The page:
In 'Digging' Seamus Heaney's admiration is clear in the loving way he writes about their skill with a spade. 'By god, the old man could handle a spade Just like his old man.' 'My grandfather cut more turf in a day Than any other man on Toner's bog' The way the lyrical way he writes about his father and grandfather's digging 'exalt the everyday miracles' of an ordinary daily task. Heaney believes that poetry should have energy and passion and chooses the right words that also configure up beautiful images.
- Word count: 1189
Examine 'Follower' and 'Digging.' Discuss the relationship shown in the poems between Heaney and his father.
His father is now old, we are given this impression because he is said to be "straining." From being such a hard worker in 'Follower,' this helps us to distinguish the age that Heaney is now. Heaney states that his love for digging is no longer there, unlike 'Follower', where he wanted to be just like his father. Heaney still helps his dad when they pick potatoes for the family, so he still adores his, but no longer idolises him, like in 'Follower'. When analysing 'Follower', we see clearly the respect, and how he idolises his father.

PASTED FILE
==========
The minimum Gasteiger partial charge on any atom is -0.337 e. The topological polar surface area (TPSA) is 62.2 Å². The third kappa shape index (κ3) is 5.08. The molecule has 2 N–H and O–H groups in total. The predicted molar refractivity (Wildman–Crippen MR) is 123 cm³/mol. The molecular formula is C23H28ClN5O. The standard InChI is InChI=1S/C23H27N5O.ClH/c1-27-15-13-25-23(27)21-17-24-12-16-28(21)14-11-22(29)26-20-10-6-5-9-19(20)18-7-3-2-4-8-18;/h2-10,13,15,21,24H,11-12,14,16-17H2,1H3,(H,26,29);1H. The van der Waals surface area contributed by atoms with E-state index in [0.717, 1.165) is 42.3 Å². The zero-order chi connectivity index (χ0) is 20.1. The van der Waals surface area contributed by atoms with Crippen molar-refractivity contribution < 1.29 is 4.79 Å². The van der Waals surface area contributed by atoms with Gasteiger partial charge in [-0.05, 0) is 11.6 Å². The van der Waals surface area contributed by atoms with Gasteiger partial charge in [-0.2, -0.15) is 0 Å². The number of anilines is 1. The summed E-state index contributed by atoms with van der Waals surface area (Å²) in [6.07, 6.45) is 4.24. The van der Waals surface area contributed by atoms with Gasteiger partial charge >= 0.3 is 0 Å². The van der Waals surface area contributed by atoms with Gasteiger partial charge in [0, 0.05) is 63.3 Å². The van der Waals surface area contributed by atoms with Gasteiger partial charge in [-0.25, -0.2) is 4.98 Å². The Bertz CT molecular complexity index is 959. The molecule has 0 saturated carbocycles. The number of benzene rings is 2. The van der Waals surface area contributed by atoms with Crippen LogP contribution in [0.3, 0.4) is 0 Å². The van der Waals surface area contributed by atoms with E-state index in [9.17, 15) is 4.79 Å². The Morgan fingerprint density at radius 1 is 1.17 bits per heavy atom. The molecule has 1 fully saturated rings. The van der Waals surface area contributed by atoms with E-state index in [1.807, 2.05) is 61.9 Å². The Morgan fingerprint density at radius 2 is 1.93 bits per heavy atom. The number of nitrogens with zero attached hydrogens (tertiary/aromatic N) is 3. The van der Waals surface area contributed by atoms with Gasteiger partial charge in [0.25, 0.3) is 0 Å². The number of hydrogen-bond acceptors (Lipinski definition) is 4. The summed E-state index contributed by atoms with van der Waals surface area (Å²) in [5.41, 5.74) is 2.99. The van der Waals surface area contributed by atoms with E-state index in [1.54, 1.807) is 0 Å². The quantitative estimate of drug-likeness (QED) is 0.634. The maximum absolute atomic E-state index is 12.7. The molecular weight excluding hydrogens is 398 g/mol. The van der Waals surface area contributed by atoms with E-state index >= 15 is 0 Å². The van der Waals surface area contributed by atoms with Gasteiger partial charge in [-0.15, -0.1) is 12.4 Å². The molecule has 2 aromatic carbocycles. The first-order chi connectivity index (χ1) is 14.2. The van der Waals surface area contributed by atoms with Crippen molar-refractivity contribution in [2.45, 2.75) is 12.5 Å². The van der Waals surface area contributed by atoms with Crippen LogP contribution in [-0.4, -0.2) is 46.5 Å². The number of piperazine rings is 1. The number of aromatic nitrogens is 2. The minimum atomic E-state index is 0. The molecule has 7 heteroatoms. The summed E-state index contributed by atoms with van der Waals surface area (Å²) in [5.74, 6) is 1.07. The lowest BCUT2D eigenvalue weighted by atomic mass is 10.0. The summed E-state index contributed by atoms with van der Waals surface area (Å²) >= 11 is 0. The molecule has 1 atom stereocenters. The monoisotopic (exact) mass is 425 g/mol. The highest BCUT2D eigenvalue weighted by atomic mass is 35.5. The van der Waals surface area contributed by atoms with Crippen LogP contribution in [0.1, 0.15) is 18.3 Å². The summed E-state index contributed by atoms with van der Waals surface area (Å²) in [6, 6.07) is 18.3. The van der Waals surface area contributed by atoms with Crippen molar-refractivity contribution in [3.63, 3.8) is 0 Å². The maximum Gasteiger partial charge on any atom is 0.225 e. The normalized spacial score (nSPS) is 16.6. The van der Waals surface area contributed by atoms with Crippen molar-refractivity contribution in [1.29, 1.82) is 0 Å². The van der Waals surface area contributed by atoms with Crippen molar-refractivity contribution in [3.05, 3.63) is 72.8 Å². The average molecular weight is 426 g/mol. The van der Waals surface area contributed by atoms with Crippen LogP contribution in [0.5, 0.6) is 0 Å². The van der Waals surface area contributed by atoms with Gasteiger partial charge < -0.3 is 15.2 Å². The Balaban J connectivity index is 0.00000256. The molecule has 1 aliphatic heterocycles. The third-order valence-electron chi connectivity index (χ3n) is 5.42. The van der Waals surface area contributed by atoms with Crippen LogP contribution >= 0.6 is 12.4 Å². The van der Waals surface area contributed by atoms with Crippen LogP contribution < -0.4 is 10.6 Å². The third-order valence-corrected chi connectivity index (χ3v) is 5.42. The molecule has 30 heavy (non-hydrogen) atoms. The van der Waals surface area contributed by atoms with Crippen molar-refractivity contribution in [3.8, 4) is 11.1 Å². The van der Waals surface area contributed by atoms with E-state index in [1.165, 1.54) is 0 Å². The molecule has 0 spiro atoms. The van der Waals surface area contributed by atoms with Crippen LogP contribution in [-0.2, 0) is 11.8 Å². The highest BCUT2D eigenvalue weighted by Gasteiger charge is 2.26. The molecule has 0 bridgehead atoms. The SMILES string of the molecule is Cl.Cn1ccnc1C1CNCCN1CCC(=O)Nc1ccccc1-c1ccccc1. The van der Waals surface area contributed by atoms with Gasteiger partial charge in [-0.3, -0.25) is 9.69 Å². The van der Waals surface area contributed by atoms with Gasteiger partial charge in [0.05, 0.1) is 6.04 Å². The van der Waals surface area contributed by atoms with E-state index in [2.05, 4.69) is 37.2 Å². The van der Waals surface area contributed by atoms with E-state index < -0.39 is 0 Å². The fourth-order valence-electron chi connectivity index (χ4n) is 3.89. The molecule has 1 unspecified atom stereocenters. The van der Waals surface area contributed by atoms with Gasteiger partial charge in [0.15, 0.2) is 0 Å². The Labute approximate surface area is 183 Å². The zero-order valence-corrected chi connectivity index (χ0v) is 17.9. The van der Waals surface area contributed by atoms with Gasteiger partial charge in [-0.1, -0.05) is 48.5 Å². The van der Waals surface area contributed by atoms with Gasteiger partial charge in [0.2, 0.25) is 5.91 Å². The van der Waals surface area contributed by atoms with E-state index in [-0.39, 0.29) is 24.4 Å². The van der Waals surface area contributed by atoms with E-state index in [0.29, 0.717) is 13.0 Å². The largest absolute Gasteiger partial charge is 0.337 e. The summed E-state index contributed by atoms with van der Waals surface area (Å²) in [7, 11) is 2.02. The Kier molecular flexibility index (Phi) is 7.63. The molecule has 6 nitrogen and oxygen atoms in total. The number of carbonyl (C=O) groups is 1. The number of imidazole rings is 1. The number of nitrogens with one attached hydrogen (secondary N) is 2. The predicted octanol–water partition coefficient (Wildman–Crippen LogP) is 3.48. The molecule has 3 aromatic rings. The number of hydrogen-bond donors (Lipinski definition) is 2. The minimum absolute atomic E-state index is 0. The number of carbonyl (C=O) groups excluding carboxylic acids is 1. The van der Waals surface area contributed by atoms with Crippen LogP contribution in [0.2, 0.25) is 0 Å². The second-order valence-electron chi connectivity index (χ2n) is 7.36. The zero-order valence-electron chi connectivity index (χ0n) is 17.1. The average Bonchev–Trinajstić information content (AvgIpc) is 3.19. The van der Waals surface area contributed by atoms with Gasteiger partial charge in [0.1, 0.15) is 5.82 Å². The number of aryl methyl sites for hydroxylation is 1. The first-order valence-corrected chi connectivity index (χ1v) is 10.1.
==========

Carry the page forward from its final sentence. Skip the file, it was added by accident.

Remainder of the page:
- Word count: 1509
Shortest side I have worked out the nth term formula for the shortest side. This is how I did it: The common difference between each term is two. From my class work I know I can work out the nth term formula using this equation: "dn+(a-d)". * "a" is the value of the first term in the sequence. * "d" is the value of the common difference (in this case 2) Applying this formula you get: "2n+(3-2)", simplified you get: "2n + 1" To test this formula I will apply the formula to the 1st term and 2nd term.
- Word count: 1938
The title immediately suggests that the poem is about getting rid of undesirables. It is about a particular incident and how we lose innocence, describing the effects of Heaney witnessing the killing of "frail" and "tiny" kittens. The words, "Soft paws scraping like mad" suggests how helpless and vulnerable the kittens are; they are so small that they are unable to climb out of the bucket. The word, "soft" indicates a feeling of guilt about destroying the helpless kittens. The kittens are made to seem innocent and vulnerable through the language used. The words, "frail metal sound" and "tiny din" imply that the kittens don't make enough noise to be significant.
- Word count: 1118
'The Early Purges' by Seamus Heaney focuses on the traumas of childhood, and how impressionable we are when we are young.
This is the moral of the poem, and this essay looks at all the imagery and word choice used to clearly describe the boy's feelings, and how they change. The poem opens up with a very short, simple and matter-of-fact line; 'I was six when I first saw kittens drown' The fact that the line is in 1st person creates a personal touch to the poem, and the past tense tells the reader that the poem will be about memories.
- Word count: 1563
How do Heaney's words show what country life was like and how effective are the images he produces - Follower